Call it what you will -- "punkabilly" or "thrashabilly" are label-sponsored terms -- but the first CD compilation put out by James Richard Oliver's Georgia-based Illbilly Records is one wild, south-of-the-Mason-&-Dixon drag race full of tobacco-chawin', whiskey-guzzlin', heartbroken tunes that find the nexus between backroom rockabilly, backwoods honky-tonk, and all-night-diner chic.
Some of this stuff is attitudinal redneckery at its most rambunctious, vocal-shredding intensity. Band names like JUNK TRAIN, MAD TRUCKER GONE MAD, AGRICULTURE CLUB (which gives "Boy" George an entirely new twist), LANCASTER COUNTY PRISON, and the DITCHDIGGERS not only advertise in garish neon lights their Southern-rocking spirit (if not necessarily lineage), but the songs themselves exemplify the most fast-driving, hard-living component of the hillbilly experience. Music for arm wrasslin' or truck driving, steer-rustling and bar fighting. AMERICAN DEATH, on the other hand, sounds like Nirvana transplanted in Alabama -- mighty good, that is, and minus that pesky urban angst.
Surprisingly, though, punk & Western makes up the minority of Dropped on the Head. It more often turns out a variety of traditional country styles, albeit with equally wonderful and idiosyncratic results. Songs as diverse and peculiar as RICH HARPER's breezy and uneasy "Stumble Inn," the moonshine-juiced Byrdsisms of the WOODBOX GANG'S "Better Place to Die," and KEN BURKE's "Dead Cat Song" - a portent out of Revelations, as sung by Johnny Cash's baby brother - certainly aren't likely to hit the radio dial or be covered by Faith Hill, but definitely do capture country at its most tongue-in-cheek fun. Just as superb are GARY PIG GOLD's creaky-boned "Under the Table" (initially recorded by his great rhythm & bluegrass unit, the Ghost Rockets), a song Hank Williams should have penned, and MISS XANNA DON'T, whose "Damaged Goods" plays like the Chrissie Hynde covering Patsy Cline for Hee Haw and injects some much needed estrogen. Best of all, though, is the hayseed crooning of REDNECK GREECE DE-LUX -- if the group doesn't wear matching baby-blue suits, Grand Ol' Opry style, they should.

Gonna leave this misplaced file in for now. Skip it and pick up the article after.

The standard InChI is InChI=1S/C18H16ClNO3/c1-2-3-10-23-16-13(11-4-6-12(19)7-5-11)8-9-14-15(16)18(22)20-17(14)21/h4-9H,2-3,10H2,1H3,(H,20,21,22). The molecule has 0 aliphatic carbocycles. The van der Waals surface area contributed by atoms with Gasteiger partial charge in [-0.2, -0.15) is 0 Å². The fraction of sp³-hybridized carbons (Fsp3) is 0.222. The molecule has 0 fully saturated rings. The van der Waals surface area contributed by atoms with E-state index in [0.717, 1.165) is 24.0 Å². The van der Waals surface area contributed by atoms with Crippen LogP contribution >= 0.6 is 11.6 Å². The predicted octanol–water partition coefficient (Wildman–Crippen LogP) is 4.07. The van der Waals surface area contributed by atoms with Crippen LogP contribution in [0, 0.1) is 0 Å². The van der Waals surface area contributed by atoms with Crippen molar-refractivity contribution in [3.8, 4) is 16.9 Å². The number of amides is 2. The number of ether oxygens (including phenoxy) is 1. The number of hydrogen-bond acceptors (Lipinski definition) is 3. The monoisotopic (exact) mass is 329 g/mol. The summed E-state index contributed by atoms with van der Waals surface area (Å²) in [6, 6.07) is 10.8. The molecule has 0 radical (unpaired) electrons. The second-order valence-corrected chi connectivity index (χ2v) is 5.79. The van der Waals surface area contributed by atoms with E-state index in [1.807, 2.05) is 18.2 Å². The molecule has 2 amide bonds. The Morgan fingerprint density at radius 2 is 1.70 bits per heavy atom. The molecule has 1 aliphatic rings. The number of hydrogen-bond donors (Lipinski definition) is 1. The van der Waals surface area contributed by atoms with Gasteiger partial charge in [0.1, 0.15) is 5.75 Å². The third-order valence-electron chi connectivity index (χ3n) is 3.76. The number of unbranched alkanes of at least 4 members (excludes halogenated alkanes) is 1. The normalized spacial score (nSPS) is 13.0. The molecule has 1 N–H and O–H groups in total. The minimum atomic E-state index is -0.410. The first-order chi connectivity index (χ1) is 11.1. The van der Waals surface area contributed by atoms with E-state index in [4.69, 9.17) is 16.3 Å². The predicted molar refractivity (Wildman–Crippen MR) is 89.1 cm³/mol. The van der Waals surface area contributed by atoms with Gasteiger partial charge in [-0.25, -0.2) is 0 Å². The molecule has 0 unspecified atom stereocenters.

As such, Dropped on the Head not only offers the perfect introduction to Illbilly but also serves as a great encapsulation of the wild world of the forgotten country underground, which has been stashed away in the attic by the prim, upstanding country mainstream for far too long.
(All Music Guide)